Being male or female can really affect the way you shop, and stores anticipate the shopping behavior of either sex. However, it is important to realize that most stores cater to the female shopper. Female shoppers typically buy at a more leisurely pace, and they spend more time weighing their options. Because of this, they spend more time in-store.
Male shoppers, however, are much less patient, and typically spend less time in the store than the average female shopper. In fact, if a man can’t find what he’s looking for in a store, he is likely to leave and forget about it, whereas a woman would probably ask for assistance – and may even be talked into an additional purchase by a savvy salesperson.
When it comes to trying on clothes, men are the better bet for stores to complete the sale. In fact, if a man takes the time to bring an item into a fitting room, there’s a 65% chance that he buys the item. This is why the fitting rooms are nearer to the men’s department than the women’s. Clothing retailers know they have to make it easy for men to try on a shirt – it’s likely he’ll buy it if he tries it on; however, if he can’t find a fitting room, he’s likely to give up and leave.
Women are much more fickle than men, purchasing only 25% of the merchandise they test out. However, they will search for fitting rooms with armloads of clothes, regardless of how far away they are.
Stores that sell big-ticket items, like electronics, are more likely to zone in on the male shopper. That’s because women are generally more savvy when it comes to spending: 86% of women scrutinize price tags, while only 72% of men check prices. For some men, the ability to spend money is a point of pride, which means that their impatience to finish shopping paired with their lack of concern for price makes them a major target for most expensive stores.
When it comes to brand power, women are clearly influenced, which is why commercials and ads are often geared toward moms and housewives. Manufacturers know that a mom might become loyal to a brand of diapers, a type of household cleaner, or a type of jeans and stick with that brand forever. Men are far less likely to stick with a brand, so it’s often the most convenient or the cheapest option that flies off the shelves – at least in the automotive department.
The Checkout Line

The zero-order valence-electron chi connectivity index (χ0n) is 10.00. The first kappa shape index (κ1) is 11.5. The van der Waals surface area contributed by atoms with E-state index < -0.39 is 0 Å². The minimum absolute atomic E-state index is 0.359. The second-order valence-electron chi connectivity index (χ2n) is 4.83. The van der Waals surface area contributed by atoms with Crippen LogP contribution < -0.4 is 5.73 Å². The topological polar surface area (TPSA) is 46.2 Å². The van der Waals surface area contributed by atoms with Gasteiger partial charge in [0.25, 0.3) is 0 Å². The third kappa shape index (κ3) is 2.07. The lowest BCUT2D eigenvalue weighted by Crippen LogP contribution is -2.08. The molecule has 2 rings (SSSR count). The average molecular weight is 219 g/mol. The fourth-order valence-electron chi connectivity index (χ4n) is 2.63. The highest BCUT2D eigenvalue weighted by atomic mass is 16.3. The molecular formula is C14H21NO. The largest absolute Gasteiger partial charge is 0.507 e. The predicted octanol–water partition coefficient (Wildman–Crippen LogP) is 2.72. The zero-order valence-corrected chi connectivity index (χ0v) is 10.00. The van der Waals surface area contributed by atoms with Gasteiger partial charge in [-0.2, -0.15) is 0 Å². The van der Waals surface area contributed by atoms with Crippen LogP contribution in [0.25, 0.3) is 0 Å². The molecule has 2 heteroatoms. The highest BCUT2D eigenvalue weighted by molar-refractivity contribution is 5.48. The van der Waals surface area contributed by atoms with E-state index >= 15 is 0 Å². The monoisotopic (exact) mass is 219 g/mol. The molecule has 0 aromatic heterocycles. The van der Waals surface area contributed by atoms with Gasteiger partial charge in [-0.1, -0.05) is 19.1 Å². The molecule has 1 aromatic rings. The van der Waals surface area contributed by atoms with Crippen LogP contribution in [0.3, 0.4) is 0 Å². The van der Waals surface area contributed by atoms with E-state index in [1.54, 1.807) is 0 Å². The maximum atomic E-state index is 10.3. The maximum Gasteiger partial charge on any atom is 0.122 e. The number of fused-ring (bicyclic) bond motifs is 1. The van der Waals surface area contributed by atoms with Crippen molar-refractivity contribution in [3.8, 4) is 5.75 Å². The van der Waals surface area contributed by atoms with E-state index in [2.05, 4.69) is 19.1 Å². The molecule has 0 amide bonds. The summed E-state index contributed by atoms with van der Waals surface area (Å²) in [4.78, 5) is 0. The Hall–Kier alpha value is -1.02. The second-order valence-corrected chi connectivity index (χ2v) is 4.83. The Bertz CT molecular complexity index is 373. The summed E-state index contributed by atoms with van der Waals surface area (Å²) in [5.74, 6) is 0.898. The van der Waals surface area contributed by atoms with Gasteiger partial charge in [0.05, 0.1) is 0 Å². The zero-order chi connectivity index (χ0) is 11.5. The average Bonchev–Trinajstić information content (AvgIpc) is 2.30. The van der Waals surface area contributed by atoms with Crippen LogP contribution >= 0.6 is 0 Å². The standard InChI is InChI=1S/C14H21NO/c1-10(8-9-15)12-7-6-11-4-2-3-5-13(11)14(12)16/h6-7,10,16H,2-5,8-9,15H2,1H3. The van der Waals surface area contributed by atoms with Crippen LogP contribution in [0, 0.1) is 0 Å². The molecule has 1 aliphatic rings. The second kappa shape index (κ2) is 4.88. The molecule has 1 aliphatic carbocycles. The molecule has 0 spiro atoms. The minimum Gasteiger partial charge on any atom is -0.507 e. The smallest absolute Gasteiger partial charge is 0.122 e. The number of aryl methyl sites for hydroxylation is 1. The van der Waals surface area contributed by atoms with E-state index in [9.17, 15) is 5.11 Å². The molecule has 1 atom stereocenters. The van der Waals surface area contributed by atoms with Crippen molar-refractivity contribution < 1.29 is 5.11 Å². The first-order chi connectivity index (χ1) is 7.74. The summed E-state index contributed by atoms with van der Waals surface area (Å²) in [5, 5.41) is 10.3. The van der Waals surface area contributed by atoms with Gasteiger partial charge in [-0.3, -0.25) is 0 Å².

It’s no secret that the checkout lines in most retailers are packed with impulse buys – any parent dealing with a whiny child knows that. But different stores use different tactics to get you to buy. For some, it’s gossip mags that you’re encouraged to flip through before you toss them on the conveyor belt. For other stores, like Old Navy, the checkout line is packed with novelty items. Head to Home Depot and you’ll be snagging batteries at the last minute. Consumers should be aware that their fears of forgetting something are being manipulated – many checkout lines feature items you might neglect, like lip balm or Tylenol.
At some stores, the checkout line is blissfully short and sweet, while other stores practically invite you to pull up a chair and read a good book while you wait. Retailers have to be careful about the length of their lines, as they know that some shoppers are prone to giving up and leaving empty-handed if the lines are too long.
Instead of making customers wait, some stores – such as the Disney Store – have implemented “line busters”: machines that scan purchases before customers get to the cash register. Do they do this out of the kindness of their hearts? Unfortunately, no. It’s because you’re more likely to experience buyer’s remorse while waiting in line than at any other time during the shopping process. However, if the line is short and you can check out quickly, you are likely to keep the items you’ve brought to the register.
Retailers bring in consultants and even psychologists to sway customers into making poor spending decisions as soon as they walk through the doors. But as long as you’re wise to their tactics, you’re less likely to fall into their traps. Shopping quickly with a list of needed items (and on a full stomach) can help you make better decisions at the supermarket, while checking price tags and taking your time to weigh your options helps at the clothing and electronics stores. Understand the methods the retailers use, and you can take charge of your shopping experience.
Have you ever made a purchase you completely regretted? How was your decision influenced by the retailer?